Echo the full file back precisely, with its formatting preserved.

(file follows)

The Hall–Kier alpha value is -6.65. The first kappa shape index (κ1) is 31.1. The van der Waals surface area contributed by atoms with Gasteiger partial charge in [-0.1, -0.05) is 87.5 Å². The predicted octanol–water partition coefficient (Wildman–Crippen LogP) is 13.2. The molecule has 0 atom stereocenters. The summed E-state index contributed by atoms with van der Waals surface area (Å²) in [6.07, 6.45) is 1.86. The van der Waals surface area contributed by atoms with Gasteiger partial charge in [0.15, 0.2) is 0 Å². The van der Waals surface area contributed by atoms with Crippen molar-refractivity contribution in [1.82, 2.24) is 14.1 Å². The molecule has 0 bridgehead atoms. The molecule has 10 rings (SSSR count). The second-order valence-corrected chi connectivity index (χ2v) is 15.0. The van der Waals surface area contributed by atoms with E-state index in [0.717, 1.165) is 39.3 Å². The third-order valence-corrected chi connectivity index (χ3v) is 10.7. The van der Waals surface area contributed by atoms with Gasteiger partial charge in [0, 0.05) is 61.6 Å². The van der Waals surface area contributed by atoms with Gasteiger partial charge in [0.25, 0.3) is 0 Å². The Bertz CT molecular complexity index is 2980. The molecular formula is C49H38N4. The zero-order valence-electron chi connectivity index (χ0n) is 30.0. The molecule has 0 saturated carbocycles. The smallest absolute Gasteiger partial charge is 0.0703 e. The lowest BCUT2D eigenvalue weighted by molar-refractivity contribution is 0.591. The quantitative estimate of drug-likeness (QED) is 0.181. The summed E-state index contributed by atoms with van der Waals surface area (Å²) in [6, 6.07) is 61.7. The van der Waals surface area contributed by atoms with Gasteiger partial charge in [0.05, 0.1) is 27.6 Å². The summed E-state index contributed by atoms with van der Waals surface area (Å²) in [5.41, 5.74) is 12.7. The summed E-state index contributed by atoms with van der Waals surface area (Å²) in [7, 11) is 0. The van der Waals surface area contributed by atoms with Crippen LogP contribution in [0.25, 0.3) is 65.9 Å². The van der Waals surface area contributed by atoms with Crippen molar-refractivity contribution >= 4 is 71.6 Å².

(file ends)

The Hall–Kier alpha value is -6.65. The first kappa shape index (κ1) is 31.1. The van der Waals surface area contributed by atoms with Gasteiger partial charge in [-0.1, -0.05) is 87.5 Å². The predicted octanol–water partition coefficient (Wildman–Crippen LogP) is 13.2. The molecule has 0 atom stereocenters. The summed E-state index contributed by atoms with van der Waals surface area (Å²) in [6.07, 6.45) is 1.86. The van der Waals surface area contributed by atoms with Gasteiger partial charge in [0.15, 0.2) is 0 Å². The van der Waals surface area contributed by atoms with Crippen molar-refractivity contribution in [1.82, 2.24) is 14.1 Å². The molecule has 0 bridgehead atoms. The molecule has 10 rings (SSSR count). The second-order valence-corrected chi connectivity index (χ2v) is 15.0. The van der Waals surface area contributed by atoms with E-state index in [0.717, 1.165) is 39.3 Å². The third-order valence-corrected chi connectivity index (χ3v) is 10.7. The van der Waals surface area contributed by atoms with Gasteiger partial charge in [0, 0.05) is 61.6 Å². The van der Waals surface area contributed by atoms with Gasteiger partial charge in [0.25, 0.3) is 0 Å². The Bertz CT molecular complexity index is 2980. The molecular formula is C49H38N4. The zero-order valence-electron chi connectivity index (χ0n) is 30.0. The molecule has 0 saturated carbocycles. The smallest absolute Gasteiger partial charge is 0.0703 e. The lowest BCUT2D eigenvalue weighted by molar-refractivity contribution is 0.591. The quantitative estimate of drug-likeness (QED) is 0.181. The summed E-state index contributed by atoms with van der Waals surface area (Å²) in [6, 6.07) is 61.7. The van der Waals surface area contributed by atoms with Gasteiger partial charge in [0.05, 0.1) is 27.6 Å². The summed E-state index contributed by atoms with van der Waals surface area (Å²) in [5.41, 5.74) is 12.7. The summed E-state index contributed by atoms with van der Waals surface area (Å²) in [7, 11) is 0. The van der Waals surface area contributed by atoms with Crippen LogP contribution in [0.25, 0.3) is 65.9 Å². The van der Waals surface area contributed by atoms with Crippen molar-refractivity contribution >= 4 is 71.6 Å².